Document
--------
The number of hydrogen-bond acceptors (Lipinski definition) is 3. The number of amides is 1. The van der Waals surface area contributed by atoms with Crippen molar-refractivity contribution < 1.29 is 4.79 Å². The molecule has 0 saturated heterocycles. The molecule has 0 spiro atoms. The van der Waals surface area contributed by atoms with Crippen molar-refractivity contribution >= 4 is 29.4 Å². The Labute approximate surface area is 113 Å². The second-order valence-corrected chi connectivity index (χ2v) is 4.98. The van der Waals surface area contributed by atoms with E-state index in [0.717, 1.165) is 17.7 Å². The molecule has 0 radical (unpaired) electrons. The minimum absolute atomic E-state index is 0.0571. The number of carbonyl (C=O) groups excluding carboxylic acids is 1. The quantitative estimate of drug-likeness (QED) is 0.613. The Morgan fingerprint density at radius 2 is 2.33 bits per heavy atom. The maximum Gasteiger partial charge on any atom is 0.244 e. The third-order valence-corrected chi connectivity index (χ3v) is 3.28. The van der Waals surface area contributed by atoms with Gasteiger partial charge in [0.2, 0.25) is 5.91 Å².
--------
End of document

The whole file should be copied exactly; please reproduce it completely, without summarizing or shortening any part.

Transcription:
The number of hydrogen-bond acceptors (Lipinski definition) is 3. The number of amides is 1. The van der Waals surface area contributed by atoms with Crippen molar-refractivity contribution < 1.29 is 4.79 Å². The molecule has 0 saturated heterocycles. The molecule has 0 spiro atoms. The van der Waals surface area contributed by atoms with Crippen molar-refractivity contribution >= 4 is 29.4 Å². The Labute approximate surface area is 113 Å². The second-order valence-corrected chi connectivity index (χ2v) is 4.98. The van der Waals surface area contributed by atoms with E-state index in [0.717, 1.165) is 17.7 Å². The molecule has 0 radical (unpaired) electrons. The minimum absolute atomic E-state index is 0.0571. The number of carbonyl (C=O) groups excluding carboxylic acids is 1. The quantitative estimate of drug-likeness (QED) is 0.613. The Morgan fingerprint density at radius 2 is 2.33 bits per heavy atom. The maximum Gasteiger partial charge on any atom is 0.244 e. The third-order valence-corrected chi connectivity index (χ3v) is 3.28. The van der Waals surface area contributed by atoms with Gasteiger partial charge in [0.2, 0.25) is 5.91 Å².